odds and ends / 3.23.2017











I've sat down at my keyboard many times in the past few weeks, wanting to write, but I'm out of practice organizing my thoughts.

I find myself missing blogging circa 2008, when I still was figuring out what a blog could be and made a post out of whatever seemed interesting. In that spirit, here are some odds and ends — some shared on Twitter, some on Pinterest, and some rescued from the languishing depths of desktop folders and bookmark files:

Objects:
Haford Grange Goat's Beard paperweight
Drake's pocket squares (horse and tiger)
Yellow sandals (A Détacher Highsmith)
Dappled leather pom pom

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Q. What are the five important ingredients in your kitchen?  
A. Sea beets, dried mushrooms, apples, mint and dandelion.
Roger Phillips, interviewed in The Gannet (discovered thanks to Jessica Stanley).

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A stained glass cabin featuring an owl with agate eyes and a spiderweb with dewdrops made of antique cut-glass crystals that make rainbows when the light is right.

The same artist makes a honeycomb suncatcher.

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I wish I was a deliberate Kushner tortoise:



Tony Kushner, 'We Call That Failure Art.'

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'Translating Borges into Trees: An Interview With Book Artist Katie Holten'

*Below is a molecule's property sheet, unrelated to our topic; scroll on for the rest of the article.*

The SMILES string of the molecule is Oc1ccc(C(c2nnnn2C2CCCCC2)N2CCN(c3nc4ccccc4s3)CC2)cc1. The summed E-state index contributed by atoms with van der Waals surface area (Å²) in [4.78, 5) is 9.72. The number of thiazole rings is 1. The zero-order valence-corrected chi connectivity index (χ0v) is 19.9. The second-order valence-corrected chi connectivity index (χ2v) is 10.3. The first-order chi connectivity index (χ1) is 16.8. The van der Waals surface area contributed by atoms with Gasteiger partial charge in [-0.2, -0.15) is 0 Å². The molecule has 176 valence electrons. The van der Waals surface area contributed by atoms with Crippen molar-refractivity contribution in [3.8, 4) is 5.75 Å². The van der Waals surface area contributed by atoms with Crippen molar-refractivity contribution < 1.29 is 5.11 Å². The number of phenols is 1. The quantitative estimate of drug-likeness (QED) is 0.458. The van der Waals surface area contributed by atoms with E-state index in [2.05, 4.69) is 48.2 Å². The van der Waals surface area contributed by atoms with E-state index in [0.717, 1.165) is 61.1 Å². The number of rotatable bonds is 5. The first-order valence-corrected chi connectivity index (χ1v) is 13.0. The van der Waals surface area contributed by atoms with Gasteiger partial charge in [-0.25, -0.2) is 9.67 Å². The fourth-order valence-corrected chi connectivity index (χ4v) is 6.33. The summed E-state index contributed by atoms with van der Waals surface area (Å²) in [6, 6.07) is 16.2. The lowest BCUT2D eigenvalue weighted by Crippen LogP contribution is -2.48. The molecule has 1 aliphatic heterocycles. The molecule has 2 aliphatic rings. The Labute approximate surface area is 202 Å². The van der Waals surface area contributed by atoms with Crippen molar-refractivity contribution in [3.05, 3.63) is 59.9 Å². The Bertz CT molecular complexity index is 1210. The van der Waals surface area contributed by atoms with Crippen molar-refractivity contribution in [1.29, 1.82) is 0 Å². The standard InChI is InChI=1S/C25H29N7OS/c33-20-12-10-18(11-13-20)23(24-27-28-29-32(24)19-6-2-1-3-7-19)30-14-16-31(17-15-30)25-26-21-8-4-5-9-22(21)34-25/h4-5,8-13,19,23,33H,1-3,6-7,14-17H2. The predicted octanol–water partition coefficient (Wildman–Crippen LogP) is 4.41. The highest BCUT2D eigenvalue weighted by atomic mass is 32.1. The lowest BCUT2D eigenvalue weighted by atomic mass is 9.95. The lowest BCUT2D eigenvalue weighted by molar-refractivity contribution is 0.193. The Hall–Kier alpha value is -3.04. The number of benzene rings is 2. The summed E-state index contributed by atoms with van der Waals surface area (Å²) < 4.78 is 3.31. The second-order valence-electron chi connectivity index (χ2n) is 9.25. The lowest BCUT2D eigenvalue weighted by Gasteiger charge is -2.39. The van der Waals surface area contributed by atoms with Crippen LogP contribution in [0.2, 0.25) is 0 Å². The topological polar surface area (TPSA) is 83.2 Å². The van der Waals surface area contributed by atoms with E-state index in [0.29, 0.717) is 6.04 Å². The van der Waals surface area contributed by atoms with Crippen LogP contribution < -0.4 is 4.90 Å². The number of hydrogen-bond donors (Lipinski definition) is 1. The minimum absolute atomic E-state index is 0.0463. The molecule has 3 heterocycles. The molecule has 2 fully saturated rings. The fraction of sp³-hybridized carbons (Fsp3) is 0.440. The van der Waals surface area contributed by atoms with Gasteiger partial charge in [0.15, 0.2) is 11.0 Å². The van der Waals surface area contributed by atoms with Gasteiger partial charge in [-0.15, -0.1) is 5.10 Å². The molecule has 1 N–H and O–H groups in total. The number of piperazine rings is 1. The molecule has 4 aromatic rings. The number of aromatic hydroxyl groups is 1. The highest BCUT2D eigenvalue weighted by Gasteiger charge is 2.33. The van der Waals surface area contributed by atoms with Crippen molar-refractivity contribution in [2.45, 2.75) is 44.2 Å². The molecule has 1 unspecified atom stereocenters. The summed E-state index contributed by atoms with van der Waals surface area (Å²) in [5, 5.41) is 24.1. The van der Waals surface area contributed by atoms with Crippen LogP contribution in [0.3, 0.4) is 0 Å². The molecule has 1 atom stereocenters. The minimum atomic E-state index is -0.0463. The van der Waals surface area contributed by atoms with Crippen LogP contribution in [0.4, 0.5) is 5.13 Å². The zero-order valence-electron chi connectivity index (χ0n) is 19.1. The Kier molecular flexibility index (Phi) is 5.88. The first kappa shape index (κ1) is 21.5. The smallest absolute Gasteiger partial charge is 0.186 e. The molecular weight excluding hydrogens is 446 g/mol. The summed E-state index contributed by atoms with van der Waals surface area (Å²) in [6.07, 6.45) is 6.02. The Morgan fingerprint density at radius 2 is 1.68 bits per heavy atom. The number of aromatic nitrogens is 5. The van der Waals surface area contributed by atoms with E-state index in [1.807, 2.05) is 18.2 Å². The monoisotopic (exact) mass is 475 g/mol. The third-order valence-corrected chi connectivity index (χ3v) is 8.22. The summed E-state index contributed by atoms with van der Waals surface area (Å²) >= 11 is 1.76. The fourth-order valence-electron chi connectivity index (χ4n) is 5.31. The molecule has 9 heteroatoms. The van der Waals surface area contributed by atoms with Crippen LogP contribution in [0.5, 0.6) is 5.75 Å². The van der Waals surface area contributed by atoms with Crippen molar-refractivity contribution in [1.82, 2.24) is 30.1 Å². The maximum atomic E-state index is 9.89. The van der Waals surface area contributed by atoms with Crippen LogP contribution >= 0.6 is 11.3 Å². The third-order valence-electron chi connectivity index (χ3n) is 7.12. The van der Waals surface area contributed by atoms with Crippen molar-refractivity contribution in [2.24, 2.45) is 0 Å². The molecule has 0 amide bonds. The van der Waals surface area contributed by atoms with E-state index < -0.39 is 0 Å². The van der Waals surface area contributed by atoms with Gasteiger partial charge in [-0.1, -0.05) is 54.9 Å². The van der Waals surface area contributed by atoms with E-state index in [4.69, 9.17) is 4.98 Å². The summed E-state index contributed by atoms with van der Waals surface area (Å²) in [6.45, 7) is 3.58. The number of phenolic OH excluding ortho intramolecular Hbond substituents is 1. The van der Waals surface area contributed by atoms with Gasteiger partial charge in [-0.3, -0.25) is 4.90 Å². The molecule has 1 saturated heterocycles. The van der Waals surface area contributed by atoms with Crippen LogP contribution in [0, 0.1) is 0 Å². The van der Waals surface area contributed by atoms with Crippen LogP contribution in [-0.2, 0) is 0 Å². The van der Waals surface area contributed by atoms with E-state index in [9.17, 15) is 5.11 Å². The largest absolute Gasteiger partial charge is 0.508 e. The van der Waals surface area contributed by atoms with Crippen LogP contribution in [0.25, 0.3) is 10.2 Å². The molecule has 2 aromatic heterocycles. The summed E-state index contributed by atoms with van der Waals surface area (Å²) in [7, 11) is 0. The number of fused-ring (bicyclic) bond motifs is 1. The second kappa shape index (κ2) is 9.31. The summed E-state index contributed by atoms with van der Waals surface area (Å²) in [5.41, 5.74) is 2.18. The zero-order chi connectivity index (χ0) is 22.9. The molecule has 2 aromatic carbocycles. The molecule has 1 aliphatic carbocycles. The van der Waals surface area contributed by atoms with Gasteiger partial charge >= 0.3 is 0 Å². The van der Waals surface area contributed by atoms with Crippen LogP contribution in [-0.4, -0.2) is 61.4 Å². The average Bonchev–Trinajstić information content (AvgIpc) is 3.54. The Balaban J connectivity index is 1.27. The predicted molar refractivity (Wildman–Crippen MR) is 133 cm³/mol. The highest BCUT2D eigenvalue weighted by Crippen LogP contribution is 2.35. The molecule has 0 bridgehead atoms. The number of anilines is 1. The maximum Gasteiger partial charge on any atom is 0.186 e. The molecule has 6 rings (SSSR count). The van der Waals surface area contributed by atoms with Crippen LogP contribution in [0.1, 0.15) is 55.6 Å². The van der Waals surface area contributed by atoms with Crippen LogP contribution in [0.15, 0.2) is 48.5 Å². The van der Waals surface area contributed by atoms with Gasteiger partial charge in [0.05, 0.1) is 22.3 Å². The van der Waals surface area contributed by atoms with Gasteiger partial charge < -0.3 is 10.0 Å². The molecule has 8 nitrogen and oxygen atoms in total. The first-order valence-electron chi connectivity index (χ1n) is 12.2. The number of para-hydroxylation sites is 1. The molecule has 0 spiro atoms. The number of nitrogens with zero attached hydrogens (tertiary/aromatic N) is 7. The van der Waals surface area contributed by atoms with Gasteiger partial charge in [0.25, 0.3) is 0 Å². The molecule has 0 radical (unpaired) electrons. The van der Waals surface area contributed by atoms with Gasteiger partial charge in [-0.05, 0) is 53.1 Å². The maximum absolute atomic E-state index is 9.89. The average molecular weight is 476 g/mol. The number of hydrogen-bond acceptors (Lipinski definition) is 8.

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Tom Nichols, The Death of Expertise:
To reject the advice of experts is to assert autonomy, a way for Americans to insulate their increasingly fragile egos from ever being told they’re wrong about anything. It is a new Declaration of Independence: No longer do we hold these truths to be self-evident, we hold all truths to be self-evident, even the ones that aren’t true. All things are knowable and every opinion on any subject is as good as any other.
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A brass bubble machine.

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Two new(ish) books I want to read:
Teju Cole: Known and Strange Things.
Derek Walcott and Peter Doig: Morning, Paramin.

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'TV show contestants spend year in wilderness – with no one watching.'

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'that rotten Doomsday Gang.'

It used to be very peaceful around here; it was just as happy a place as you could wish for. But now everyone lives behind bolted doors and is always on guard against unexpected developments. Did I say 'unexpected'? They are expected. It's that rotten Doomsday Gang. Heaven knows where they came from, how they got started. But they ply up and down this road doing nothing but harm, keeping everyone anxious and worried.

William Steig, Dominic.

I read this book over the weekend, and can't recommend it highly enough. Discovered thanks to Michael Dumontier (who has a show at MKG127 in Toronto right now, if you happen to be nearby).

snakes




















According to legend, St. Patrick drove all of Ireland's snakes into the sea (in truth, Ireland never had snakes). Generally, I like to keep snakes at a respectful distance, but I have seen a few lately that might be nice around the house: 

Lizzie Fortunato rattlesnake safari clutch.